(featured Photo by sudarshan poojary on Unsplash)

Sharing some good news from the world of science

Who doesn’t need a little good news now, especially if you are working to promote climate action. I recently spoke with scientist from the famed Tuskegee University, a historically Black university in Alabama.

Two researchers have been tuning in and made a series of extraordinary discoveries all from agricultural waste. Out of the muck Dr. Michael L Curry, Dr. Donald White, and a team of other researchers found a natural alternative to plastics, one that will biodegrade in less than 100 days. This will keep us from adding even more pollution to a very polluted world. Further researched revealed this material also has other extraordinary properties.

According to Business Alabama, “Scientists working at Tuskegee University have found a bio-based material that shows promise for capturing carbon dioxide from the atmosphere — a more immediate solution to climate change than revamping land and forestry usage or geo-engineering.”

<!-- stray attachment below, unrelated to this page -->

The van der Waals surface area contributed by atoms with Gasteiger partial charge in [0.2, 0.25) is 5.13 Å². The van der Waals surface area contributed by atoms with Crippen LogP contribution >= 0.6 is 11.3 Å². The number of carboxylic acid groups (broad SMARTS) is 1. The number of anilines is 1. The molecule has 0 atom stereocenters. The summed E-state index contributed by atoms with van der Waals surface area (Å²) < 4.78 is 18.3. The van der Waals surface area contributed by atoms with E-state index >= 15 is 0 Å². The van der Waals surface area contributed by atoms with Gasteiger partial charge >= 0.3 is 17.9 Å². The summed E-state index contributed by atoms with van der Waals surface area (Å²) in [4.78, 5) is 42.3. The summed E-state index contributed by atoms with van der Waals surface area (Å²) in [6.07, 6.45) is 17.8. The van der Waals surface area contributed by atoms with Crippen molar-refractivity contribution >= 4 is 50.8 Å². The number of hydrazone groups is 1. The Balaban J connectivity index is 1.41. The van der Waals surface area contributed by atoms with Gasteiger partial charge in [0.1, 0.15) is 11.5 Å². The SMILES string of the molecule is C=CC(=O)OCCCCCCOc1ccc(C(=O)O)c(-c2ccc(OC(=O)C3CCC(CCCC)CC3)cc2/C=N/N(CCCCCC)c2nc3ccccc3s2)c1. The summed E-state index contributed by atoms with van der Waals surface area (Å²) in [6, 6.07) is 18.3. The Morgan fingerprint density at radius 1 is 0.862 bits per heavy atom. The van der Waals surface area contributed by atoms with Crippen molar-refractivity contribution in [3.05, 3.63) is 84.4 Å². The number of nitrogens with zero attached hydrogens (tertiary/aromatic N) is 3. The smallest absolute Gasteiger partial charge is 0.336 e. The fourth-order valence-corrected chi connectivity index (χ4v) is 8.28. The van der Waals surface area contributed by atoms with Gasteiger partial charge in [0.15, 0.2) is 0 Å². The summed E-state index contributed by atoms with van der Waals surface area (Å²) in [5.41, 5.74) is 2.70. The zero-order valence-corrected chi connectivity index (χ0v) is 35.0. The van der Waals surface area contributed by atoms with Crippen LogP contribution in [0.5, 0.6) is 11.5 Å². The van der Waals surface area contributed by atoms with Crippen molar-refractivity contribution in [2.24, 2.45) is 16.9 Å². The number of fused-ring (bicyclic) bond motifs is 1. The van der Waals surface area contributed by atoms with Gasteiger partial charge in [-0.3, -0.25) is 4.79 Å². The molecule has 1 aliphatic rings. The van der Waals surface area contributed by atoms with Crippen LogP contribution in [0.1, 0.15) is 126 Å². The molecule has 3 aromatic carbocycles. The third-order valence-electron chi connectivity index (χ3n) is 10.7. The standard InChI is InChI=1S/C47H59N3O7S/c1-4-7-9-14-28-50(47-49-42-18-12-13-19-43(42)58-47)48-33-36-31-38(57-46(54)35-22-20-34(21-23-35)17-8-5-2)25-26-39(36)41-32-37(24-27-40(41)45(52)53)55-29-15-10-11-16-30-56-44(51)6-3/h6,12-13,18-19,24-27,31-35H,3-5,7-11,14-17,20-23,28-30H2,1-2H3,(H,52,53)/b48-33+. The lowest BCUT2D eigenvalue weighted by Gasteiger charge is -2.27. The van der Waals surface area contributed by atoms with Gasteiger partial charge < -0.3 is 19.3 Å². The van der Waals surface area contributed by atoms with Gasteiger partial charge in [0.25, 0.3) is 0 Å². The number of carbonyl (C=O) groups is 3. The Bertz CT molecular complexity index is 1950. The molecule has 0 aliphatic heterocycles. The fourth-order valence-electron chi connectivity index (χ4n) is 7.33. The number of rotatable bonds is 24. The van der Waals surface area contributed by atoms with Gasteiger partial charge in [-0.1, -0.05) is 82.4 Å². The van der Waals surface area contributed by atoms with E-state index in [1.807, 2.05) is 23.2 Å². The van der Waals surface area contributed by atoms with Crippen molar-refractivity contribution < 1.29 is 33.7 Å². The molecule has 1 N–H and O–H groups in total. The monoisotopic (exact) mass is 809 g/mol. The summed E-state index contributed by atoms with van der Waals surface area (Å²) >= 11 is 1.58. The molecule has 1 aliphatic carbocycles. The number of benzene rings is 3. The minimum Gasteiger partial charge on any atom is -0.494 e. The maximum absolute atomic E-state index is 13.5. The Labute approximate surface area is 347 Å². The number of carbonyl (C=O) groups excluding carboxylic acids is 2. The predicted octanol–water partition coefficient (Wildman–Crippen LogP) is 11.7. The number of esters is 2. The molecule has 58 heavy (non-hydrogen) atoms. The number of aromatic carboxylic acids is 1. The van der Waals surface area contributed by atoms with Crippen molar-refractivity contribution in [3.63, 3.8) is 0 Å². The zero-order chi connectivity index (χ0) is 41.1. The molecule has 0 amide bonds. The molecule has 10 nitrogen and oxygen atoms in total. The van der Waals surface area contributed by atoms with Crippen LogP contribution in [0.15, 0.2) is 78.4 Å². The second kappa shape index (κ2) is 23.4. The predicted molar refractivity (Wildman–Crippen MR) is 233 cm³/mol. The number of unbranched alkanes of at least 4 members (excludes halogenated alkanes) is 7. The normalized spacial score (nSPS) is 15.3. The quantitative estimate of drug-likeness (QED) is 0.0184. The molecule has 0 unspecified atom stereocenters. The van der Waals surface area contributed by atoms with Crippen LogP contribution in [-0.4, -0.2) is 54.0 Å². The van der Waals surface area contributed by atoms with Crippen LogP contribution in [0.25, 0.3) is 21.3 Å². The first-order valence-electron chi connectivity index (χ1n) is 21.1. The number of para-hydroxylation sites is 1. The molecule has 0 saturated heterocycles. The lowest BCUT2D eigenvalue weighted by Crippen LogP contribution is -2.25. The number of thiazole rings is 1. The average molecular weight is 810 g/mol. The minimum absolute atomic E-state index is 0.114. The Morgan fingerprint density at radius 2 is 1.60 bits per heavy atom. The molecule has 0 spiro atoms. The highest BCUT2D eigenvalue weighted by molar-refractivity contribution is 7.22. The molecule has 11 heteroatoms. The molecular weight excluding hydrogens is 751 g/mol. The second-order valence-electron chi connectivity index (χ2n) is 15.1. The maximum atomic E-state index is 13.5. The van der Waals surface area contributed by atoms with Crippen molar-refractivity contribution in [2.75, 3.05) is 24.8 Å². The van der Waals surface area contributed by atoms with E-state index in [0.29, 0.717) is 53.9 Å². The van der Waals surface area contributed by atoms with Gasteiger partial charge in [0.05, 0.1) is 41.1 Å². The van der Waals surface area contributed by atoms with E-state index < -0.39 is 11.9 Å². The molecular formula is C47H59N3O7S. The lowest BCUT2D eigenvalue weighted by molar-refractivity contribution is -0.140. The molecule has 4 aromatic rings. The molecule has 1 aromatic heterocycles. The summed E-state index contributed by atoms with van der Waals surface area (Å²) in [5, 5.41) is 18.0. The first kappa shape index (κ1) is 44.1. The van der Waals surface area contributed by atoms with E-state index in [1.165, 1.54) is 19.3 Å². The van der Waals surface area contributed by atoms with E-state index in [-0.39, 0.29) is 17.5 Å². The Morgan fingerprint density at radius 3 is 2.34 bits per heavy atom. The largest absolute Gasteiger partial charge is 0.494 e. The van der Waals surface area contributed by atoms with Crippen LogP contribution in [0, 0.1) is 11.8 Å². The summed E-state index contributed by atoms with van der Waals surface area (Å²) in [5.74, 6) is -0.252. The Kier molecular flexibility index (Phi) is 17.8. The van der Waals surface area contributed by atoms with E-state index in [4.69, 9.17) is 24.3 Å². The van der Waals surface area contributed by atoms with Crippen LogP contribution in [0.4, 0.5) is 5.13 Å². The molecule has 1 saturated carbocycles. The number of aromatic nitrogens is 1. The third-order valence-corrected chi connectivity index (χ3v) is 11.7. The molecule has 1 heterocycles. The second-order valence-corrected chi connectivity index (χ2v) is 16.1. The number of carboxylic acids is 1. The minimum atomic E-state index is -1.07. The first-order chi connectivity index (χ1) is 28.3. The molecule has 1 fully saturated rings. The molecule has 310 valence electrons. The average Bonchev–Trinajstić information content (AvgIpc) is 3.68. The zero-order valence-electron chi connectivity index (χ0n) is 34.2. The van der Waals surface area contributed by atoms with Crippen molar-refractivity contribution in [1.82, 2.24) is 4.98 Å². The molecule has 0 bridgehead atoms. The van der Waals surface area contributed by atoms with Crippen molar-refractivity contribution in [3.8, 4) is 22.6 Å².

I share our conversation in the latest episode of Citizens Climate Radio.

You will also hear about an inventive theatre performance that was set on a large old wooden ship in harbors in Denmark and Norway. Acting for Climate members Abigael Rydtun Winsvold and Nathan Biggs-Penton recreate the performance for our listening audience. Hear about the circus artists and their amazing feats as they climb the eight-story high mast, do acrobatics, and take the audience on a wild and moving ride. After each performance, the troupe connected with the audience for further discussion.

You can hear Citizens’ Climate Radio on iTunes, Spotify, Stitcher RadioSoundCloudPodbeanNorthern Spirit RadioGoogle PlayPlayerFM, and TuneIn Radio. Also, feel free to connect with other listeners, suggest program ideas, and respond to programs in the Citizens’ Climate Radio Facebook group or on Twitter at @CitizensCRadio.

If you listen on iTunes, please consider rating and reviewing us!